Defining IT with software is assumed to be a disruptive force. Reduce the cost of infrastructure by throwing out the high cost, purpose-built and proprietary hardware. Replace it with commodity priced-white boxes that are transformed into server, networking, and storage platforms with software—and in some cases, all three in one–converged server/networking/and storage platforms. Disruption to the traditional vendors of the proprietary hardware-based stuff comes in the form of significantly reduced cost for infrastructure as seen by the enterprise consumer. Who in their right mind would ever buy that old-fashioned proprietary hardware again?
I’ve stated in the past that I think Software Defined is a fad for reasons that are discussed here. Now I’d like to add one more.
Those who believe that software-defining things is a disruptive force appear to assume that commodity hardware will always be dumb commodity hardware and that the commodity hardware producers will always be content to live at the bottom of the value stack while they let others add value and take their premium, software-defined revenues to the bank. However, this assumption ignores recent developments that indicate more than a willingness by certain very large commodity players to move up and away from mere commodity status. Some examples from the storage industry:
On Sept. 9, 2013, Western Digital’s HGST subsidiary acquired Virident, a supplier of enterprise server-side Flash storage hardware and software. HGST Virident software now offers Virident Space for example that allows clustering of server-based flash storage for up to 16 clustered servers and competes with the likes of EMC’s VSAN software-defined storage platform.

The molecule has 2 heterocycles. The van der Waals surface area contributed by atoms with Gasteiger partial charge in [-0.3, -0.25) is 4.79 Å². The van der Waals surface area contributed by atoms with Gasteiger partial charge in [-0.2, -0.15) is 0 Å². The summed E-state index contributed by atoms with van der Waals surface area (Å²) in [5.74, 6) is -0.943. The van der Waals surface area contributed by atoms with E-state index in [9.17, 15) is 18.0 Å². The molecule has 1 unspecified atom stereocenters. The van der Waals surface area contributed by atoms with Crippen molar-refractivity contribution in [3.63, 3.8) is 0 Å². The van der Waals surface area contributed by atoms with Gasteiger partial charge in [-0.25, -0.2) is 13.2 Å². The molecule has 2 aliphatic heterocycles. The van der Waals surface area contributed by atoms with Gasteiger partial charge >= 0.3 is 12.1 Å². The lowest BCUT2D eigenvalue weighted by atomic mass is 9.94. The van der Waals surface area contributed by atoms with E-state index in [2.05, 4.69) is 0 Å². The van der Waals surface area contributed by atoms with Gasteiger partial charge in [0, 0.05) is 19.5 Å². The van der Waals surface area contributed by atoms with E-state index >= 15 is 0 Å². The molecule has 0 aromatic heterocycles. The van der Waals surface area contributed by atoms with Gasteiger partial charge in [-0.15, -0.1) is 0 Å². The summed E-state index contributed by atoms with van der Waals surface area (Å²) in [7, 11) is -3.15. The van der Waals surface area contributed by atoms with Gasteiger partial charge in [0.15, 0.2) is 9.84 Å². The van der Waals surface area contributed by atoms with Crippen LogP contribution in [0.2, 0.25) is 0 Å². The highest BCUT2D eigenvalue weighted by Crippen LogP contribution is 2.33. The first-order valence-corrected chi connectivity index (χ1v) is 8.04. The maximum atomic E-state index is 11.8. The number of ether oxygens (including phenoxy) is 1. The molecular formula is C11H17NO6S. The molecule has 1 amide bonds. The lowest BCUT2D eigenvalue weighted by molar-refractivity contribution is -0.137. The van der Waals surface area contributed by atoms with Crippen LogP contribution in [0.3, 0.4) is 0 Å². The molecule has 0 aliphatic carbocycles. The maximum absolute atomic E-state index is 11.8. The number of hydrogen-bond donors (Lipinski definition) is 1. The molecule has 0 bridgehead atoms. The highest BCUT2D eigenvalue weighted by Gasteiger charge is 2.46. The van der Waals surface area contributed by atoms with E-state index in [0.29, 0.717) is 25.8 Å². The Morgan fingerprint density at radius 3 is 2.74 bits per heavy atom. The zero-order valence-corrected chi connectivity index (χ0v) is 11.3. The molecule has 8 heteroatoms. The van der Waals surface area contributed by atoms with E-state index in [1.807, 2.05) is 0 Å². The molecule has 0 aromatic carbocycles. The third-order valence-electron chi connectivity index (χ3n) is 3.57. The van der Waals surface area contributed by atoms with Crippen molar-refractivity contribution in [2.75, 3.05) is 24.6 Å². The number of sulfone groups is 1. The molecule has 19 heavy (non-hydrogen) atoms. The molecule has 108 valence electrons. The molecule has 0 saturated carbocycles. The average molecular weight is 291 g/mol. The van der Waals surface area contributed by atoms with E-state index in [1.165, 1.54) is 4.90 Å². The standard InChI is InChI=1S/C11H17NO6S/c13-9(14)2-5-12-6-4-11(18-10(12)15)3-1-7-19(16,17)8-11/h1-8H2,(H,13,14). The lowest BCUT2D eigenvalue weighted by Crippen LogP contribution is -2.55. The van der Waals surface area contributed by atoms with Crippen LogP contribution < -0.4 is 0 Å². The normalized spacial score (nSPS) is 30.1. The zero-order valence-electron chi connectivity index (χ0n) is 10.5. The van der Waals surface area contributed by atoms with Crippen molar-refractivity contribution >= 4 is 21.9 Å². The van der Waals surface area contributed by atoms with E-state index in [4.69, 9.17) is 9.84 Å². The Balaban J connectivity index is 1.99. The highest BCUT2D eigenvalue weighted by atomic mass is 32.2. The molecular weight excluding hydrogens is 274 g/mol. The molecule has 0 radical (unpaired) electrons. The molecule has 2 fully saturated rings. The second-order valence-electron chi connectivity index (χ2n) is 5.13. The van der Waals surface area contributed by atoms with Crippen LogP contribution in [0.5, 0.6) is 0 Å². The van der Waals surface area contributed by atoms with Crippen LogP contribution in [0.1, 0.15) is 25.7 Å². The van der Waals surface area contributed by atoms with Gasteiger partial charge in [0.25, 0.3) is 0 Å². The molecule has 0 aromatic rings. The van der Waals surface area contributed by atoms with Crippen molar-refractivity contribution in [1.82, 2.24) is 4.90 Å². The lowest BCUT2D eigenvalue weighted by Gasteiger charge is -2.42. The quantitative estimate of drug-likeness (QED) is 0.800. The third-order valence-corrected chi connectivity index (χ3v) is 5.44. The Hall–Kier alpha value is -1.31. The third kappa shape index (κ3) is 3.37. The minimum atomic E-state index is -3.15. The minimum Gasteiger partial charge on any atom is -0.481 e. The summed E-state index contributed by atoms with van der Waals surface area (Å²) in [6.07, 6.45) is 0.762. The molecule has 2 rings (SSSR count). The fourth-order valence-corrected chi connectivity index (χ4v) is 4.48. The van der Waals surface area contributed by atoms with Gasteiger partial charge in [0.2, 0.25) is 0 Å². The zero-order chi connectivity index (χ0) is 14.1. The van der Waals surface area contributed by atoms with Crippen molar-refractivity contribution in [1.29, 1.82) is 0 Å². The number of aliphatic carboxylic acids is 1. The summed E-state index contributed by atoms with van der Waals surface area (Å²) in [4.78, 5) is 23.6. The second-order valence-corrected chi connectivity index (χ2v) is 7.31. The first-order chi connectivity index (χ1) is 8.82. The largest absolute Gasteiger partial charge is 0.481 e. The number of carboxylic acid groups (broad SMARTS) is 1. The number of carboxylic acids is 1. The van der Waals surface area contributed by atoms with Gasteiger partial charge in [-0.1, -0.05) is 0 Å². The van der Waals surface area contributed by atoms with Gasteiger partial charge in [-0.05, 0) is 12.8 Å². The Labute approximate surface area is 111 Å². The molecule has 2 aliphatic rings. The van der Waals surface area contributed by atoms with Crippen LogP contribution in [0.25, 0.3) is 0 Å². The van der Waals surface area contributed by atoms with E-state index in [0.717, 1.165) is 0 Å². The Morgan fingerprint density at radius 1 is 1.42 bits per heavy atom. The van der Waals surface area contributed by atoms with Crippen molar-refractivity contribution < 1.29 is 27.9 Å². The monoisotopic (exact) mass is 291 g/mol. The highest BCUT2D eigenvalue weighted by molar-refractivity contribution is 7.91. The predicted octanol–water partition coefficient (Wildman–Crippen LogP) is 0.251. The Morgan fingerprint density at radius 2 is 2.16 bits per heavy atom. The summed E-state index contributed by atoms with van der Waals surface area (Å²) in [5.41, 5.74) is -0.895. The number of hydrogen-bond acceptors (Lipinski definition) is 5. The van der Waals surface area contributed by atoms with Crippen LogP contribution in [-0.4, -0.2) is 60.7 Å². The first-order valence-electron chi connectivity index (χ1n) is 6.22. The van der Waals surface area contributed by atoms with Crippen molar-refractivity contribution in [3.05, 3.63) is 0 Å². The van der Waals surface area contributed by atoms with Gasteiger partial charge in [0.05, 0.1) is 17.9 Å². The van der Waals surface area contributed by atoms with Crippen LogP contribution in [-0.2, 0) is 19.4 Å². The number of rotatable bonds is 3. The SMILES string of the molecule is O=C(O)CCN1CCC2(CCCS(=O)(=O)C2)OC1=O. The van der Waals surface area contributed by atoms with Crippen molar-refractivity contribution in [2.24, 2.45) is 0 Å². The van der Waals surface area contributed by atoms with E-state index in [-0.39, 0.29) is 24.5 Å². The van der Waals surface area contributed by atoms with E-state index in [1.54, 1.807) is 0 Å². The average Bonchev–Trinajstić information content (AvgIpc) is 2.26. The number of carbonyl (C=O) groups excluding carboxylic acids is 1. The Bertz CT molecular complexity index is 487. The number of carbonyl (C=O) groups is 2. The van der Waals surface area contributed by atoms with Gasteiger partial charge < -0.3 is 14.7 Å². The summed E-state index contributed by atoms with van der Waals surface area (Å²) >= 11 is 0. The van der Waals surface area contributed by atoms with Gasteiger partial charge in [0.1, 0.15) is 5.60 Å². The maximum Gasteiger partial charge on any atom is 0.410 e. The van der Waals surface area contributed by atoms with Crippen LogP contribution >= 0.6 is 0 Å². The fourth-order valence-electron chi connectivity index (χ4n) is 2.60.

On June 16, 2014, SanDisk made a similar move to Western Digital’s with the acquisition of Fusion-io to build-out its portfolio of enterprise-directed solid state device offerings that will include server-side software and all-Flash storage arrays.
While more consumer-oriented and diversified, Samsung most recently, Samsung announced on November 3, 2014, that it acquired Proximal Data, Inc., a developer of server-side caching software that works within virtualized systems in an effort to build-out its enterprise Flash product portfolio.
Of the four cited here, Seagate has been perhaps the most aggressive commodity storage player to show willingness to move up the value chain. It now offers a multi-PB, scale-out HDD array aimed at HPC and Big Data environments thanks to its acquisition of Xyratex, plus its EVault data protection appliance. But perhaps the most interesting and potentially disruptive of Seagate’s product introductions is the Kinetic Drive – a software-defined disk drive.
Three of these players (SanDisk, Seagate, and Western Digital) have a combined market cap of $68 billion. All appear to be in no mood to be content with simply letting others hire a few software engineers to define the value of their stuff. They are more than capable of writing device-embedded software, and I would not be surprised to see them disrupt the software defined storage model by adding their own software defined value. They can compete on price. They can add value to commodity. And they have huge market reach.